The rise of Sarah Palin and the "Mama Grizzlies" has raised a lot of heartache among those on the left as to whether these conservative women can call themselves a form of "feminist". More precisely, the heartache is about whether certain political viewpoints about women's issues can be labelled feminist or anti-feminist, and which these might be. This led to a debate among the online magazine Slate's female writers.
To begin with, it should come as no surprise to anyone who has heard me opine on the subject that Sarah Palin and her satirical shadow, Christine O'Donnell, are morons with a number of vile beliefs that lead me to think they might be leftist plants sent into the world to make conservatives look awful. (And shame on the conservatives who actually embraced these dolts) And I agree with the first Slate writer's argument that Palin is more a product of feminism than a pioneer--she doesn't seem to be pushing any "feminist" goal except the idea that a woman can soar in the GOP, and frankly there are far better examples than Palin (to name one--Condoleeza Rice).
But first, to use my definition of "feminist"--the notion of gender equality rather than female subservience--what political stances would make someone "feminist"? A lot on the left think this is best accomplished through legislation or court action, but what about a libertarian notion that free markets and private activity will do more for female empowerment than any government action? Even if you disagree with it, does that make such a view "unfeminist"? (After all, if libertarians reject the idea of government action to solve any other social ill, isn't it more consistent for them to assert the same for feminist causes?) So what is it that is particularly unfeminist about a "conservative" feminist agenda--unless it in fact argues in favor of female subservience?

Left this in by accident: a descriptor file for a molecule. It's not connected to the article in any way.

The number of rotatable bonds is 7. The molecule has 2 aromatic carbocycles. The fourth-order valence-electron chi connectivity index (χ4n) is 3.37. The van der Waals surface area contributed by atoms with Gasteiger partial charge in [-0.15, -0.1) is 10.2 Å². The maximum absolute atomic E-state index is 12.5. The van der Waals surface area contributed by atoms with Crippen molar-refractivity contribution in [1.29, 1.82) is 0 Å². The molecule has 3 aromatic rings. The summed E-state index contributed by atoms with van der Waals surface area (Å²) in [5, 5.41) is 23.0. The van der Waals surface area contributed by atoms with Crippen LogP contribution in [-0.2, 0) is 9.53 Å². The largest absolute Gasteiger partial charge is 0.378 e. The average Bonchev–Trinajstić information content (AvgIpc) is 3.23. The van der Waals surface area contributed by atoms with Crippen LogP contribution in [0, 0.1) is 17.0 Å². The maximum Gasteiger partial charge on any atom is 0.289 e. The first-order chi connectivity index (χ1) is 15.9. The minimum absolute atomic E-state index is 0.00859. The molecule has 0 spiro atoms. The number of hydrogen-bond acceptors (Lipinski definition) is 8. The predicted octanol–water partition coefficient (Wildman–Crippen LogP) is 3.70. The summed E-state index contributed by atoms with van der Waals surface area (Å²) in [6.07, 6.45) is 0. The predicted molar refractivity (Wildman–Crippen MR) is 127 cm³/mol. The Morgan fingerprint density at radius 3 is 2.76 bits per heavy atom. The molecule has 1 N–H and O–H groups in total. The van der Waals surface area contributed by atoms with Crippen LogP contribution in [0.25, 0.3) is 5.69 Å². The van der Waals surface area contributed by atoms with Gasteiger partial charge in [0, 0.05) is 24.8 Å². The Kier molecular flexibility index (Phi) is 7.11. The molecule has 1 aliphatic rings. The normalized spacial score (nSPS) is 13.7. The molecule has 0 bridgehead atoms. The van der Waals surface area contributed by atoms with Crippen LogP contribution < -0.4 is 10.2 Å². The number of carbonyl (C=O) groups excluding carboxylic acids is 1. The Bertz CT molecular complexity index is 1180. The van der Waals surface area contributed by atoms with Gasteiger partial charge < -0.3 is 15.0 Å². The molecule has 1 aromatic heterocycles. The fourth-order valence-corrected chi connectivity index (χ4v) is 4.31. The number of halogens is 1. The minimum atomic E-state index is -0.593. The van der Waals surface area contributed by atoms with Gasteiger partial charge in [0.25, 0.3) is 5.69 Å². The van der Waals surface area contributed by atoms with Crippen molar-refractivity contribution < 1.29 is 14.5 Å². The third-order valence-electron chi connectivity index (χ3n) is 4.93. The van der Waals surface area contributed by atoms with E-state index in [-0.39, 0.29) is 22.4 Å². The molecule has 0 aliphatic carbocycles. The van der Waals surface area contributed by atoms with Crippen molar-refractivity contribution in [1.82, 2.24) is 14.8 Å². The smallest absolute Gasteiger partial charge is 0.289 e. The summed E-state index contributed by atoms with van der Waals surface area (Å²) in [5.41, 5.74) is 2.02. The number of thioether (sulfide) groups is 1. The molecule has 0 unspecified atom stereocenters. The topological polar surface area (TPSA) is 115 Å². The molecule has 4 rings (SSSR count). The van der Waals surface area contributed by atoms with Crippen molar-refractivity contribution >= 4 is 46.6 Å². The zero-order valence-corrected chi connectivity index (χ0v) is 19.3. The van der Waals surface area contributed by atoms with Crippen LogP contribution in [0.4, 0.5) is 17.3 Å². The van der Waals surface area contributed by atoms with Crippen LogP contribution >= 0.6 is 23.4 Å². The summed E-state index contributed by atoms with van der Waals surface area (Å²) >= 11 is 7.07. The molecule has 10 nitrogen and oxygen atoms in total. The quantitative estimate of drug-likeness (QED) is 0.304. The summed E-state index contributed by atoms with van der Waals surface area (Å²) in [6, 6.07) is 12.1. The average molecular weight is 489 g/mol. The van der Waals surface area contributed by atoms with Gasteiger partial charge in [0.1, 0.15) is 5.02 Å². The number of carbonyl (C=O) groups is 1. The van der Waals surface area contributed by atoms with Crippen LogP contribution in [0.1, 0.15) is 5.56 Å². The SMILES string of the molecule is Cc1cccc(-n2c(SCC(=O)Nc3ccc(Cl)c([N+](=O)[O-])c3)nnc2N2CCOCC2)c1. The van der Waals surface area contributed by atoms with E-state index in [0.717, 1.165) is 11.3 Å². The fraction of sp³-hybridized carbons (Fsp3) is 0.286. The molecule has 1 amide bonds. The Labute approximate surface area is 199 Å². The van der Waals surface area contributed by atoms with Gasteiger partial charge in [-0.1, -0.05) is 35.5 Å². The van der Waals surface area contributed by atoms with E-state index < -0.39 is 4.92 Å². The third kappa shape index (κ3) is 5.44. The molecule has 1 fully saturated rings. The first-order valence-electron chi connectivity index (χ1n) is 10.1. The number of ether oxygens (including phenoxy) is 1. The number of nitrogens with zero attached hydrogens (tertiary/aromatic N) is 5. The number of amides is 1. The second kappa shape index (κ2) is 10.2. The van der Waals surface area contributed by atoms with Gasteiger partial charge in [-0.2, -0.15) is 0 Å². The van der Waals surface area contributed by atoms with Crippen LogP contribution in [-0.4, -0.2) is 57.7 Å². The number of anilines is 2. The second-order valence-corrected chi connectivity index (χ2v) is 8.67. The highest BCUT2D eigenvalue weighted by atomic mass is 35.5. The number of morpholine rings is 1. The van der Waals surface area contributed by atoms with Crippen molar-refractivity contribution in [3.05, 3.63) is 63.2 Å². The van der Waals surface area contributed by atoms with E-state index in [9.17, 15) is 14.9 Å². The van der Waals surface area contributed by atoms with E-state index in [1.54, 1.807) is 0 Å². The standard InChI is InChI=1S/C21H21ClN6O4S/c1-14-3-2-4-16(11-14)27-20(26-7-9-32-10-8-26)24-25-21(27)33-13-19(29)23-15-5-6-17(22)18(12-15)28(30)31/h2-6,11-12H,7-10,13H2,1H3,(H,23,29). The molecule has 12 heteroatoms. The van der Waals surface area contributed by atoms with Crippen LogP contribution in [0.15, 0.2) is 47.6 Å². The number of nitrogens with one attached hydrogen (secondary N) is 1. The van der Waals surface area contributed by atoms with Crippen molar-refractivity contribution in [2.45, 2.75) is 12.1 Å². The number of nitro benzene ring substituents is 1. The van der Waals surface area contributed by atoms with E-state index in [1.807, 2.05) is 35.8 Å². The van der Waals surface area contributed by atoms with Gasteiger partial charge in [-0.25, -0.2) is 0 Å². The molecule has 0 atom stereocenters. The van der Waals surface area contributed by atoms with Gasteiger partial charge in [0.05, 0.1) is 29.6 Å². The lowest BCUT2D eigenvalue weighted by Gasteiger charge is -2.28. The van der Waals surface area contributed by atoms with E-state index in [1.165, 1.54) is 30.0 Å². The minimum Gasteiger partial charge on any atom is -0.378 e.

Needless to say, Nora Ephron's short quote managed to pack a lot of stupidity in few words--that one cannot be a feminist if one does not support a right to abortion. That's the sort of narrow minded issue-snobbery I've come to expect from Hollywood. Regardless of your opinion on abortion, if you can't accept that just maybe there are pro-lifers who are guided by beliefs OTHER than the hope that they can make things needlessly difficult for women who find themselves pregnant, then maybe you need to open your narrow mind for a while.
It would seem to me that if you favor equality, you're an egalitarian regardless of the means you favor to achieve that--and there's plenty of room for argument about the proper means. Is that not the same standard for defining a feminist? Or should any person be able to take a broad ideal and define anyone sharing that ideal by whether they agree with your preferred means? Because then perhaps "patriotism" could only be defined by adherence to certain practices. And we know how that turns out.